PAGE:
DENVER—Colorado cannabis stores are using a loophole in the state’s law on marijuana advertising to get their names in front of potential customers. By sponsoring clean state highways, they get their store names on roadside signs, reports U.S. News.
There are 51 cannabis dispensaries, cultivators, manufacturers and edible producers currently sponsoring the clean roadway signs, according to the Adopt a Highway Maintenance Corporation. They make up less than half of all organizations participating in what is called the “Clean Colorado” program, but their reach spans about 198 miles—or 66%—of the roads actively sponsored by businesses.
“The rules governing highway signs are in a different section than rules governing the cannabis industry,” said Nico Pento, government affairs director of Terrapin Care Station, which operates six dispensaries in the Denver area. “The highway signs were a loophole that was overlooked.”
The Colorado Department of Transportation insists the signs were not intended to be an advertising vehicle, although they’ve become a clever option for an industry with few advertising channels. Some signs are strategically placed near exits where passersby can easily find the businesses.
Colorado’s rules governing how and where cannabis companies can advertise aim to prevent those messages from reaching minors. The state’s cannabis businesses cannot advertise on TV, radio or in print unless they can prove the audience is predominantly 21-plus. Digital and social media platforms are even more restrictive.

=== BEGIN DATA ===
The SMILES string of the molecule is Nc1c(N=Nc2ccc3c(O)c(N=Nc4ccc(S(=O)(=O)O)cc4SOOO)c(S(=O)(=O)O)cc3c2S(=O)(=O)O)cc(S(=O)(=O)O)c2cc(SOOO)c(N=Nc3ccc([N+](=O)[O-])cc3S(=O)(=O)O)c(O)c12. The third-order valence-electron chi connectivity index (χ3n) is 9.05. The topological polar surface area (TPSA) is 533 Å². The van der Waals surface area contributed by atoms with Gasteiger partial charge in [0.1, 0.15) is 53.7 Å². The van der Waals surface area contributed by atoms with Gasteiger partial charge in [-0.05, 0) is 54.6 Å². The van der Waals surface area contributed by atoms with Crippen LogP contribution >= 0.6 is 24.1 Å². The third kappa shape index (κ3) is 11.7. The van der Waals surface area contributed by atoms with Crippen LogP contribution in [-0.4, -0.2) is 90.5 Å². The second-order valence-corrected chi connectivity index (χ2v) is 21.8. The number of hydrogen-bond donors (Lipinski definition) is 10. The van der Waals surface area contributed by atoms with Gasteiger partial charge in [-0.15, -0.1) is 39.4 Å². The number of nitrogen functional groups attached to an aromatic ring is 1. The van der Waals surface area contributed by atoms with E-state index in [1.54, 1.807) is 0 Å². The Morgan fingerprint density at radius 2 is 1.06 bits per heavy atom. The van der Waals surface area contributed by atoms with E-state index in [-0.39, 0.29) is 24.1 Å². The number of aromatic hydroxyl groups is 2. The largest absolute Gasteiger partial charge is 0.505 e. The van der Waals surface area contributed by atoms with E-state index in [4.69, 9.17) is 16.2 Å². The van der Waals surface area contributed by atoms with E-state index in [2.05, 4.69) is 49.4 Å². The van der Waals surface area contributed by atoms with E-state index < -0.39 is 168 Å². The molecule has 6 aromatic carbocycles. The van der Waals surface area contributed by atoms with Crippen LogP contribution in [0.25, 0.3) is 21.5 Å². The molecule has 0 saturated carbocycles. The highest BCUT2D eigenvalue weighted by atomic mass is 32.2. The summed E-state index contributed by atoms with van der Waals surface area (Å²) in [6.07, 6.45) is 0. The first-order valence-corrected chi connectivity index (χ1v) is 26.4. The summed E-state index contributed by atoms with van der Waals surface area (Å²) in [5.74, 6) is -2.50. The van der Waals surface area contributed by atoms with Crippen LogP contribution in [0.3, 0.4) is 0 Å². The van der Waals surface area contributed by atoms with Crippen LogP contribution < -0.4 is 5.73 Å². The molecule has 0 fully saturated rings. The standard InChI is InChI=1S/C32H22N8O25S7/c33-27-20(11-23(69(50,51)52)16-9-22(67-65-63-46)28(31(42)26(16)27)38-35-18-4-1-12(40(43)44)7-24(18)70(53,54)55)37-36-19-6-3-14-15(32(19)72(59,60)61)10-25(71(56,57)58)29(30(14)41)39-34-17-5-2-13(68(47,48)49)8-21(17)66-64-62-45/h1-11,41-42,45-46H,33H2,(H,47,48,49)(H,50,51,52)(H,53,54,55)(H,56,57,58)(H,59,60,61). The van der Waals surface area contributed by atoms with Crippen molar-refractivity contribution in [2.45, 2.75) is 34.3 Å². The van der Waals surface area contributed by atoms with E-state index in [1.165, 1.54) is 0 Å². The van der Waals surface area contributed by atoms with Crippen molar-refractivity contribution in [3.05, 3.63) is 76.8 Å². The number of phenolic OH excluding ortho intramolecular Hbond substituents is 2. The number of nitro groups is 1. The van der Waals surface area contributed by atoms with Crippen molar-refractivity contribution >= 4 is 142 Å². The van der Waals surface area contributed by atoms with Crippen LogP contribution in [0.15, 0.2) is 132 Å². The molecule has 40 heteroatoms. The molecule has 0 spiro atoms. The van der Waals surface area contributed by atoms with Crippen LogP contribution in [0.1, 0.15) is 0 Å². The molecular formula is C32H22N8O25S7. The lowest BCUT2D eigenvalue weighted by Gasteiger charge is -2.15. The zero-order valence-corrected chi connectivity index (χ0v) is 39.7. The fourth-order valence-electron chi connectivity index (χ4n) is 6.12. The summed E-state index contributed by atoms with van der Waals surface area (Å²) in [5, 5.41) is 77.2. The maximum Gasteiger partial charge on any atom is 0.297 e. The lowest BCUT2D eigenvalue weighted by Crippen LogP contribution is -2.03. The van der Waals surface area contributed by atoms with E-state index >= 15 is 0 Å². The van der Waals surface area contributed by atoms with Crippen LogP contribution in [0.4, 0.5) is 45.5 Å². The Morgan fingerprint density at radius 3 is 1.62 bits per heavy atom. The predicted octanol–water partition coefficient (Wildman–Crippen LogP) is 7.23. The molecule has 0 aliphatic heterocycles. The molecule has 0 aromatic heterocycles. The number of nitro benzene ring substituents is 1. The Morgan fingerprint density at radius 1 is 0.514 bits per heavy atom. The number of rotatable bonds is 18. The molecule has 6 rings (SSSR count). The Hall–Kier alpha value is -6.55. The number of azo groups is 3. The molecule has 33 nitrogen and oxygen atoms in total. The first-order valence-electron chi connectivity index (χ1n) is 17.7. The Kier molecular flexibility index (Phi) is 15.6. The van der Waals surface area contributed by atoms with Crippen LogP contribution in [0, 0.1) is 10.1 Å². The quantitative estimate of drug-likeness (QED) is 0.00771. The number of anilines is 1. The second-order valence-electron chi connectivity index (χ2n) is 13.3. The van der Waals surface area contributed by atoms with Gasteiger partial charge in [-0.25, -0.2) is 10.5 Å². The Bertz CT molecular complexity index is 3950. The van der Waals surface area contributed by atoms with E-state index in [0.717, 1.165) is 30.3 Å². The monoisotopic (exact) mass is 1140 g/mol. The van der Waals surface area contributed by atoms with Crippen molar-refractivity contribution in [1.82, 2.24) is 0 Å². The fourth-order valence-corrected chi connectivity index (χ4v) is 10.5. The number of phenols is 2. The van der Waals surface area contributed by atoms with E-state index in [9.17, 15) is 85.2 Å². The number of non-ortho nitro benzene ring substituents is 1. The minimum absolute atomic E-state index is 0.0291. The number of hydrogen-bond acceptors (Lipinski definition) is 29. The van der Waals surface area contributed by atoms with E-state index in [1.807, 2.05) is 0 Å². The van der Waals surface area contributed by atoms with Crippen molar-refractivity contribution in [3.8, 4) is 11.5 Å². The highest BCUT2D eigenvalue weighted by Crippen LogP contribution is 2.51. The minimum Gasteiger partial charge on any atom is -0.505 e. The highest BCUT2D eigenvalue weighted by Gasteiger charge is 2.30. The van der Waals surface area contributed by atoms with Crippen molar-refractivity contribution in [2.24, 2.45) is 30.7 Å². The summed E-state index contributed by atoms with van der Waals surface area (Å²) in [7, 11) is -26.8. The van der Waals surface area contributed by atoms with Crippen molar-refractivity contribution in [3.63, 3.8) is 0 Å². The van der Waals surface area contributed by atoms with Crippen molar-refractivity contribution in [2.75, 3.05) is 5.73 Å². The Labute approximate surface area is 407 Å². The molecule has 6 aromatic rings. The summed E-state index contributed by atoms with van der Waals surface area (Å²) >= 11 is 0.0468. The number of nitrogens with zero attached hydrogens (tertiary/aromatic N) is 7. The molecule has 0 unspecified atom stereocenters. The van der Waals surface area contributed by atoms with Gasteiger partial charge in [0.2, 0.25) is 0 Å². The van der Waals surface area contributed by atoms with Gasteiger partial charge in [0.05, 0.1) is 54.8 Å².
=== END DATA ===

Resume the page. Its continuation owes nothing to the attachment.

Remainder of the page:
LivWell Enlightened Health operates 17 dispensaries in Colorado and Oregon and is one of the top sponsors of the clean highway program, paying for cleanup on 19 miles of Colorado roads. Mike Lord, the company’s director of business development, said Clean Colorado spreads brand awareness while making a positive impact. “It’s pretty incredible how many stretches of highway are being cleaned right now,” he said.
But not everyone is pleased with the program. Pitkin County Manager Jon Peacock and County Commissioner Patti Clapper criticized the signs after a marijuana grower in Ridgway sponsored a portion of Highway 82. They said the signs promote marijuana use and obstruct scenery, and that the county hasn't allowed billboards or highway advertisements for decades.
Drivers could begin to see more prominent advertising from cannabis companies, thanks to a new law that allows them to use outdoor media, such as billboards. Legalized as part of the 2019 Sunset Bill, marijuana ads would be prohibited within 500 feet of schools, places of worship and playgrounds and would still be subject to local regulations.